Moscow’s Twisted History Lessons

Russia’s Victory Day, celebrated on May 9th, has for decades been its most unifying event of the year domestically and its least controversial holiday internationally. But because of the peculiarities of the Kremlin’s politics of history, Moscow’s annexation of Crimea and the ongoing struggle over Ukraine, even the celebration of the 70th anniversary of the end of the Great Patriotic War has become divisive.

Heads of state the world over have been invited to the military parade in Moscow to mark the defeat of Hitler’s Germany. According to the Russian foreign minister, Sergei Lavrov, leaders from China, Israel, the Czech republic, Serbia, North Korea and most former Soviet republics are planning to attend. But those from the Western countries that were Russia’s closest World War II allies have declined.

Russia has always had a love-hate relationship with the West. Writers from Turgenev to Brodsky worked to build bridges, while others, from Dostoyevsky to Solzhenitsyn, have warned that the West’s morals, cultures and customs are somehow corrupting.

President Vladimir Putin and his supporters have opted to embrace the view that the West has always sought to corrupt and cheat the Russian people, to thwart the country’s development and prevent Russia from taking its rightful place in the world. They have long insisted that the United States and its allies were unjust to Russia as the Cold War drew to a close, even as Moscow voluntarily gave up its interests in Central and Eastern Europe. And they castigate their own countrymen who have sought and still seek greater ties with the West.

“The greatest criminals in our history were those weaklings who threw Russian power on the floor — Nicholas II and Mikhail Gorbachev — those who allowed the power to be picked up by the hysterics and the madmen,” the journalist Ben Judah reported Mr. Putin as saying privately to his aides.

These themes have become central to Mr. Putin’s public discourse as well. “It’s time to stop taking note only of the bad things in our history and berating ourselves more than even our opponents would do,” he declared at the annual gathering of international Russia experts known as the Valdai Discussion Club in 2013. “We must be proud of our history.”

Mr. Putin has buttressed his domestic standing by bending history to justify his self-proclaimed mission to reclaim Russia’s lost glory. In a documentary released on national TV to coincide with the anniversary of the annexation of Crimea, which officially became part of Russia on March 21, 2014, Mr. Putin took personal responsibility for the move, calling the loss of the peninsula and the historic Russian naval port of Sebastapol as the Soviet Union collapsed a “historic injustice” that had to be corrected.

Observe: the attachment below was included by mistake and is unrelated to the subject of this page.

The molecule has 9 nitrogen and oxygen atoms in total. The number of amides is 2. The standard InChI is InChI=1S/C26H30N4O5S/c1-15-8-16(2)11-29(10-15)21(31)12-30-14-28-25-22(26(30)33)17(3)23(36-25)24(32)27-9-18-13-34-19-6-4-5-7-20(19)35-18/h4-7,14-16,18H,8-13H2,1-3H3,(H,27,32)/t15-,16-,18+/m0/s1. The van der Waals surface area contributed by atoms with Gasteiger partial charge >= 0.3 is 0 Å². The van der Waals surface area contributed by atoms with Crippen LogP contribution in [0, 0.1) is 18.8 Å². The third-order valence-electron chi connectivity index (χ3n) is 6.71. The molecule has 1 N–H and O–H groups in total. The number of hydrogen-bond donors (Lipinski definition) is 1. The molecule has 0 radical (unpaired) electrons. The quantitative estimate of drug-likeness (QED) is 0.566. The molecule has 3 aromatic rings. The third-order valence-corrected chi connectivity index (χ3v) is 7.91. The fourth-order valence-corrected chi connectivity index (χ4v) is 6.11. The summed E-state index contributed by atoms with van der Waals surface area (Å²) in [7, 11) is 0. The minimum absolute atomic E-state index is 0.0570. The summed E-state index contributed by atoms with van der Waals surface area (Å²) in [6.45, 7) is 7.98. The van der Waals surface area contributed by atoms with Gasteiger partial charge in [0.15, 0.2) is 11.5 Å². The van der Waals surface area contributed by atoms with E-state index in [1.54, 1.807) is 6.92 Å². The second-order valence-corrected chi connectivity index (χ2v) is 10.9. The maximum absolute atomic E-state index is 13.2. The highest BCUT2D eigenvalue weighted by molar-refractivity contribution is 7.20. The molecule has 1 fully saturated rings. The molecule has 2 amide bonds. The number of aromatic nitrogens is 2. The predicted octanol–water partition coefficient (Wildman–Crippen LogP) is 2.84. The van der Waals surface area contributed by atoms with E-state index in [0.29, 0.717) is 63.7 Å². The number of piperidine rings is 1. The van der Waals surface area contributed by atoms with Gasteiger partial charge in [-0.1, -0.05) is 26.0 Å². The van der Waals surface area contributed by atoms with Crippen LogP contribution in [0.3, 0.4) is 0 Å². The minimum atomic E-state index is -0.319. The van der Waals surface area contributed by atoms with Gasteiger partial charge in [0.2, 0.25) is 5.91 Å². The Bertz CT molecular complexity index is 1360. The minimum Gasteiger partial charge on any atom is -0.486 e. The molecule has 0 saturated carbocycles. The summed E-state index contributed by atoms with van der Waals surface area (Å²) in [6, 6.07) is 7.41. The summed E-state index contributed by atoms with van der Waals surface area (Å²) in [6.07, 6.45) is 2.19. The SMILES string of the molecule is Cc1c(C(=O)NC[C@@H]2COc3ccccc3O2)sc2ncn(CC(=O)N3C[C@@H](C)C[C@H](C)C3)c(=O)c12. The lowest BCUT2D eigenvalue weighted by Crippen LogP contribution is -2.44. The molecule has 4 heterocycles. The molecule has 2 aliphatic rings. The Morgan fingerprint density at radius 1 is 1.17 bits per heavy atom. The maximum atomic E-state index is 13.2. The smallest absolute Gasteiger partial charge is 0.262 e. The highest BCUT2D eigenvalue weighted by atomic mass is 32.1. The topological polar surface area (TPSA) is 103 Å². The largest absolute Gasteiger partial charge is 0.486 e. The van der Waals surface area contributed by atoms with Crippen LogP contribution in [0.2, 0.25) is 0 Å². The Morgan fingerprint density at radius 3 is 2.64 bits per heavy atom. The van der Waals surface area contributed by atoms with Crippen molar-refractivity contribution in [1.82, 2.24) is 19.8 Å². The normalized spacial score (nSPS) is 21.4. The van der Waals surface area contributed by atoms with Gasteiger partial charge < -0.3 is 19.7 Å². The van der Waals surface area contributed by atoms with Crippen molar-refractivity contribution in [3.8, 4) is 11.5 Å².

This premise is certainly a selective one. Take the case of Perm-36, a museum of Soviet repression created in 1992 on the site of a former penal colony 800 miles east of Moscow. The privately run museum, named after the Soviet designation for the prison camp, was dedicated to the victims of Stalinism. But the local government, sensing a need to demonstrate loyalty to the Kremlin, pushed the organization out. Perm-36 will soon reopen as a state museum dedicated to the airbrushed history of the Russian penal system.

This distorted approach to the past, which stresses Russian triumphs while dismissing Russian crimes, continues in the Kremlin’s current relations with Washington and the capitals of Western Europe. Nowhere is this more obvious than in Russia’s relationship with Germany, a country that has built its post-World War II identity on being open and penitent about the dark side of its history. On a recent visit to Japan, Chancellor Angela Merkel said that Germany, despite the brutality and horror of the Hitler era, is now accepted by the international community not only because of the generosity of its neighbors but also because of the “readiness in Germany to face our history openly and squarely.”

Today Ms. Merkel presides over Europe’s biggest and most successful economy. Gradually and reluctantly, Germany is assuming a leading role on European foreign policy issues. The Ukraine crisis — and the low-key stance the Obama administration has taken in dealing with it — have forced her to take the initiative.

After the Soviet Union’s collapse, it was both symbolic and justified that Germany, Russia’s bitterest enemy in Europe’s most ugly and murderous war, became the nation that took its strategic relationship with Russia the most seriously.

“German policy makers really did think they, and they alone, could bring Russia into the West,” says Constanze Stelzenmüller, a senior fellow at the Brookings Institution. “Germany was Russia’s bridgehead into Europe. Vladimir Putin has destroyed this bridge single-handedly.”

Western leaders insist that they do not want another Cold War with Russia. Nevertheless, the atmosphere with Moscow is so chilly and the anger over Mr. Putin’s aggressions is so pronounced that neither President Obama nor the leaders of Britain, Poland, the Baltic countries and most other European Union member states plan to be in Moscow for the Victory Day parade. Neither does the chancellor of Germany. But though Angela Merkel, ever the peacemaker, will skip the main celebration, she nevertheless plans to lay a wreath at the Kremlin Wall before the tomb of the unknown soldier.

Maxim Trudolyubov is the opinion page editor of the business newspaper Vedomosti, a Wilson Center fellow in Washington, and the author of a forthcoming book on power and property in Russia.

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